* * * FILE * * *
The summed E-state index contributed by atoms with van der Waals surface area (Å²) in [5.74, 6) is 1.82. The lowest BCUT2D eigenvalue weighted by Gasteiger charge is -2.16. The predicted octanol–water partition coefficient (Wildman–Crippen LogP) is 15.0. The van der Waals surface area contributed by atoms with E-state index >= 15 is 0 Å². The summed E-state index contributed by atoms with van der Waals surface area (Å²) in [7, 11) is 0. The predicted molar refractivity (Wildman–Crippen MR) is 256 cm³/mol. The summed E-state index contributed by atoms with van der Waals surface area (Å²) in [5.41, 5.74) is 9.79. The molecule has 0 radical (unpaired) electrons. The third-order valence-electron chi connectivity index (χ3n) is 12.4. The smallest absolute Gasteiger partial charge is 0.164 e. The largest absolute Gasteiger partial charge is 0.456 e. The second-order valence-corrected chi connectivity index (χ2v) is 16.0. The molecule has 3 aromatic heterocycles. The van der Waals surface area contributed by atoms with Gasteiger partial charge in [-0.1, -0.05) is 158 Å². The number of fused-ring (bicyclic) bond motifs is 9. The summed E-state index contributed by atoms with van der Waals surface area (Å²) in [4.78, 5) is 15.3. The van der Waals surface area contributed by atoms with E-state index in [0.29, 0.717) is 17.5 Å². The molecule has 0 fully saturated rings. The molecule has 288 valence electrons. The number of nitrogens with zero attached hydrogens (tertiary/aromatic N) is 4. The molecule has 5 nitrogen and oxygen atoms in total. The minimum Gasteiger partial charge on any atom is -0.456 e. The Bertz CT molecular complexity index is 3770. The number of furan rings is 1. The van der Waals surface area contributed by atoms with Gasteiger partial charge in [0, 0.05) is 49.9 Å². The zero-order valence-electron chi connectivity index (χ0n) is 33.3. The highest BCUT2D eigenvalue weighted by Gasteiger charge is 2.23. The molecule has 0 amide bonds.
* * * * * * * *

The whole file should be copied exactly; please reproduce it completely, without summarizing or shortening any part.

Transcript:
The summed E-state index contributed by atoms with van der Waals surface area (Å²) in [5.74, 6) is 1.82. The lowest BCUT2D eigenvalue weighted by Gasteiger charge is -2.16. The predicted octanol–water partition coefficient (Wildman–Crippen LogP) is 15.0. The van der Waals surface area contributed by atoms with E-state index >= 15 is 0 Å². The summed E-state index contributed by atoms with van der Waals surface area (Å²) in [7, 11) is 0. The predicted molar refractivity (Wildman–Crippen MR) is 256 cm³/mol. The summed E-state index contributed by atoms with van der Waals surface area (Å²) in [5.41, 5.74) is 9.79. The molecule has 0 radical (unpaired) electrons. The third-order valence-electron chi connectivity index (χ3n) is 12.4. The smallest absolute Gasteiger partial charge is 0.164 e. The largest absolute Gasteiger partial charge is 0.456 e. The second-order valence-corrected chi connectivity index (χ2v) is 16.0. The molecule has 3 aromatic heterocycles. The van der Waals surface area contributed by atoms with Gasteiger partial charge in [-0.1, -0.05) is 158 Å². The number of fused-ring (bicyclic) bond motifs is 9. The summed E-state index contributed by atoms with van der Waals surface area (Å²) in [4.78, 5) is 15.3. The van der Waals surface area contributed by atoms with E-state index in [0.29, 0.717) is 17.5 Å². The molecule has 0 fully saturated rings. The molecule has 288 valence electrons. The number of nitrogens with zero attached hydrogens (tertiary/aromatic N) is 4. The molecule has 5 nitrogen and oxygen atoms in total. The minimum Gasteiger partial charge on any atom is -0.456 e. The Bertz CT molecular complexity index is 3770. The number of furan rings is 1. The van der Waals surface area contributed by atoms with Gasteiger partial charge in [0, 0.05) is 49.9 Å². The zero-order valence-electron chi connectivity index (χ0n) is 33.3. The highest BCUT2D eigenvalue weighted by Gasteiger charge is 2.23. The molecule has 0 amide bonds.